Thursday, June 5, 2014

INTERVIEW: Diana L. Paxson on Stars of Darkover

STARS OF DARKOVER – not just the glorious night sky over the world of the Bloody Sun, but the authors who have been inspired over the decades by Marion Zimmer Bradley’s favorite world. It will be released on June 3, 2014, to celebrate Marion's 84th birthday.



Diana L. Paxson is one of the writers who was inspired by Marion Zimmer Bradley. In addition to the Chronicles of Westria and historical fantasies such as The White Raven and the Wodan's Children trilogy, she continued Marion's Avalon series, most recently with Sword of Avalon. She is also the author of 86 short stories, including contributions to most of Marion's anthologies. Her story takes place a generation after the events in "The Motherquest" and "A Season of Butterflies".




Deborah J. Ross: How did Marion Zimmer Bradley influence your writing career?

Diana L. Paxson: I made the mistake of taking Creative Writing in college-- a mistake, because although it did teach me something about structure and style, the goal was to write literary fiction, which I found a dead bore, and my stories showed it. As a result, I gave up on the idea of writing for the next ten years. It was not until I had married Jon DeCles, who had been unofficially adopted into the Zimmer family, and gotten to know Marion herself, that it dawned on me that real people (i.e people who liked the same kind of books I did) could actually write them.  When I finally managed to complete a novel, Marion was kind enough to read and critique it. I cried. Then I rewrote it. Several times, actually. But Marion continued to encourage me, and so I didn't give up. Since everyone else in the family was writing too (except for my sister-in-law Tracy Blackstone, who was our agent) we ended up with a sort of extended-family cum writers' colony, with some amazing discussions around the tea-table.




DJR: What inspired your story in Stars of Darkover

DLP: One of Marion's great gifts was to tackle subjects that no one else was ready to deal with she was among the first to include homosexual characters as protagonists, and her portrayal of the Free Amazons in Thendara House and the later books was cutting-edge feminism. She was also always ready to go on to the next challenge.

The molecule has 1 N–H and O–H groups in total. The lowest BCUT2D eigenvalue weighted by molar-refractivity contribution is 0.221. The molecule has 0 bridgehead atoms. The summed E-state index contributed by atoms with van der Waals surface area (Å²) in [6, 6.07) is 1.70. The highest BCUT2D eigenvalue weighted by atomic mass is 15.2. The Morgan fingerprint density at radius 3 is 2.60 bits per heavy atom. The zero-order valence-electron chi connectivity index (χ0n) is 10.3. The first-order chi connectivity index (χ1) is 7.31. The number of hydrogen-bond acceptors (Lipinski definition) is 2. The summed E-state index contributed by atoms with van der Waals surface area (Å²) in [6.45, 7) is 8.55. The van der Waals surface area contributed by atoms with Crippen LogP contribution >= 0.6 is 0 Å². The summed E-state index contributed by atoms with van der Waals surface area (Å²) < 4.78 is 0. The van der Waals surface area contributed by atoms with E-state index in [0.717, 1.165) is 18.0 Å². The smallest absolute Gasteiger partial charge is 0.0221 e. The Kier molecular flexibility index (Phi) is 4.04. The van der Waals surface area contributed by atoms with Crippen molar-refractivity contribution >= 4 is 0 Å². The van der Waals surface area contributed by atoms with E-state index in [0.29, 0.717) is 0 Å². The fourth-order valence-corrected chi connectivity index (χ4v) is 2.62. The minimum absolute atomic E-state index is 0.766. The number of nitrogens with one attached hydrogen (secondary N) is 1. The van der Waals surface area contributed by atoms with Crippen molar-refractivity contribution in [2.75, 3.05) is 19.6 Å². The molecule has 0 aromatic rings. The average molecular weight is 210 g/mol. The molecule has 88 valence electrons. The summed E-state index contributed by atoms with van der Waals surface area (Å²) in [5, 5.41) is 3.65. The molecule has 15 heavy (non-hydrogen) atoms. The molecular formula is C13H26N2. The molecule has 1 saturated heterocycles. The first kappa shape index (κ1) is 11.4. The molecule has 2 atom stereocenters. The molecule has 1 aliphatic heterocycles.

Today, the issue of whether trans-women should be accepted as "real women" is causing a lot of controversy. Those who disagree are offering the same arguments Marion wrote about in the Amazon "training session" scenes. But Marion never hesitated to change her mind. I think that if she were writing today this is exactly the kind of issue she would have tackled.
So I decided to try and write about what would happen if a trans-woman tried to join the Free Amazons.



DJR: What have you written recently? What lies ahead? )

DLP:  I just turned in a non-fiction book on possessory trance. My esoteric writing is also due to Marion's influence, as my first experience with paganism was in the Aquarian Order of the Restoration, the magical lodge she founded.  I have also been writing a lot of short stories. I also have several novels on the back burner, including one about a warrior woman based on the Hervor saga.



DJR: What do you see for the future of Darkover?

DLP:  Cultural conflict is an essential part of the Darkover series, and so as a setting it provides a way to explore some of the conflicts going on in our own world. As the conflicts keep changing, I think that Darkover can keep changing as well, while retaining the essential romance and color that keeps it interesting.
 
 

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